How New Gun Laws Could Impact Drug Cartels
Would tighter US restrictions on assault weapons cut violence in Mexico?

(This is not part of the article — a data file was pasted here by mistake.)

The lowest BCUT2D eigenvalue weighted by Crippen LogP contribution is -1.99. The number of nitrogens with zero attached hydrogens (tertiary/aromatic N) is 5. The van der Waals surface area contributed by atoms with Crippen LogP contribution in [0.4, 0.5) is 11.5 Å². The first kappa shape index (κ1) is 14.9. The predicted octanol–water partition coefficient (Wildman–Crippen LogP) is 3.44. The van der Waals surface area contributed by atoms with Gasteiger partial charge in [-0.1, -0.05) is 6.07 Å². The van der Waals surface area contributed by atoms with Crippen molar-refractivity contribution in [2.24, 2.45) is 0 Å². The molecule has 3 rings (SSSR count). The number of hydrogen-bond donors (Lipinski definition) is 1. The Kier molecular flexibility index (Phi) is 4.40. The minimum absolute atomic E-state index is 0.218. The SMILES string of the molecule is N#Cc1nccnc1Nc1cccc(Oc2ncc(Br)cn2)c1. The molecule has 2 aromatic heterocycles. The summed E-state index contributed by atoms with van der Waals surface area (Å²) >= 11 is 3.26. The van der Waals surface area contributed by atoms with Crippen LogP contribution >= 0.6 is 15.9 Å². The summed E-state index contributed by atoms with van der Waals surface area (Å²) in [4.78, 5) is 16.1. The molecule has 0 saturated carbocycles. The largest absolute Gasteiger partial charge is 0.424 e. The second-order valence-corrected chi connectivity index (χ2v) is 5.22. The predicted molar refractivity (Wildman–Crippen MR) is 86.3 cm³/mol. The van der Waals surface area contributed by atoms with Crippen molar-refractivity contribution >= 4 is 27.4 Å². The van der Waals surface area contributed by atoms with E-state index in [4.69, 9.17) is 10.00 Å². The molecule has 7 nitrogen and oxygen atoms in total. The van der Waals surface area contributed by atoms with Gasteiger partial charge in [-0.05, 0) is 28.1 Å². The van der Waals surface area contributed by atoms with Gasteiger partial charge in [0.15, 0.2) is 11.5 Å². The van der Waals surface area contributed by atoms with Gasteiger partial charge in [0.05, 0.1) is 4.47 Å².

After the tragic school shooting last Friday in Newton, Connecticut, the ongoing debate over gun control in the US has flared up yet again—and, according to UMass economist Arin Dube, what President Obama and Congress decide to do (or not) about these weapons could have repercussions in Mexico's ongoing drug war. According to Dube, after the Federal Assault Weapons Ban expired in 2004, Mexican towns across the border from Arizona and Texas saw an uptick in gun violence, as the cartels armed themselves with this newly legal, high-powered weaponry. Yet the same thing did not happen in border towns near California, which maintained its own state-level ban on assault weapons. So it stands to reason that, if tighter restrictions were placed on guns in the US, the cartels might once again find it more difficult to get their hands on the deadliest weapons. But not everyone agrees, as Mexican Institute for Competitiveness analyst Alejandro Hope recently told National Public Radio's Marketplace Morning Report program. Violence near the US/Mexico border has many sources, Hope said: "It has to do with the shape and structure of drug markets. It has to do with Mexican government policy."